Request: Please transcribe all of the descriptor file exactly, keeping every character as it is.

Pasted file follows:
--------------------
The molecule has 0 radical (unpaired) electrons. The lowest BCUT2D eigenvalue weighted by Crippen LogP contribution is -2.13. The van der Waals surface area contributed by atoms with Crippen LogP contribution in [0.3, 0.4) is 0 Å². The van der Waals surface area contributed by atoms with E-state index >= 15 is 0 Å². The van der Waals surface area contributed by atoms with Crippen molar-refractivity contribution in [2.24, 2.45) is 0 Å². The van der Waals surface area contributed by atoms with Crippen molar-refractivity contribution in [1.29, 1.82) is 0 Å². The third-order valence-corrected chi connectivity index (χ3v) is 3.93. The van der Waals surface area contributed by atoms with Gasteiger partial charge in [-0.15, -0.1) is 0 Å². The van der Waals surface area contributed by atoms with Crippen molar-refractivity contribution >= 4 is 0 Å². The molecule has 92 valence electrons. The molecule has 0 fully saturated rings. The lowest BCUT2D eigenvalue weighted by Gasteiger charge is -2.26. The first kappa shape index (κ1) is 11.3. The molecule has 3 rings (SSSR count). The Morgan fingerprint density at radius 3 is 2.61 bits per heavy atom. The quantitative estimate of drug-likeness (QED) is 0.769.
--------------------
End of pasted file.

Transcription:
The molecule has 0 radical (unpaired) electrons. The lowest BCUT2D eigenvalue weighted by Crippen LogP contribution is -2.13. The van der Waals surface area contributed by atoms with Crippen LogP contribution in [0.3, 0.4) is 0 Å². The van der Waals surface area contributed by atoms with E-state index >= 15 is 0 Å². The van der Waals surface area contributed by atoms with Crippen molar-refractivity contribution in [2.24, 2.45) is 0 Å². The van der Waals surface area contributed by atoms with Crippen molar-refractivity contribution in [1.29, 1.82) is 0 Å². The third-order valence-corrected chi connectivity index (χ3v) is 3.93. The van der Waals surface area contributed by atoms with Gasteiger partial charge in [-0.15, -0.1) is 0 Å². The van der Waals surface area contributed by atoms with Crippen molar-refractivity contribution >= 4 is 0 Å². The molecule has 92 valence electrons. The molecule has 0 fully saturated rings. The lowest BCUT2D eigenvalue weighted by Gasteiger charge is -2.26. The first kappa shape index (κ1) is 11.3. The molecule has 3 rings (SSSR count). The Morgan fingerprint density at radius 3 is 2.61 bits per heavy atom. The quantitative estimate of drug-likeness (QED) is 0.769.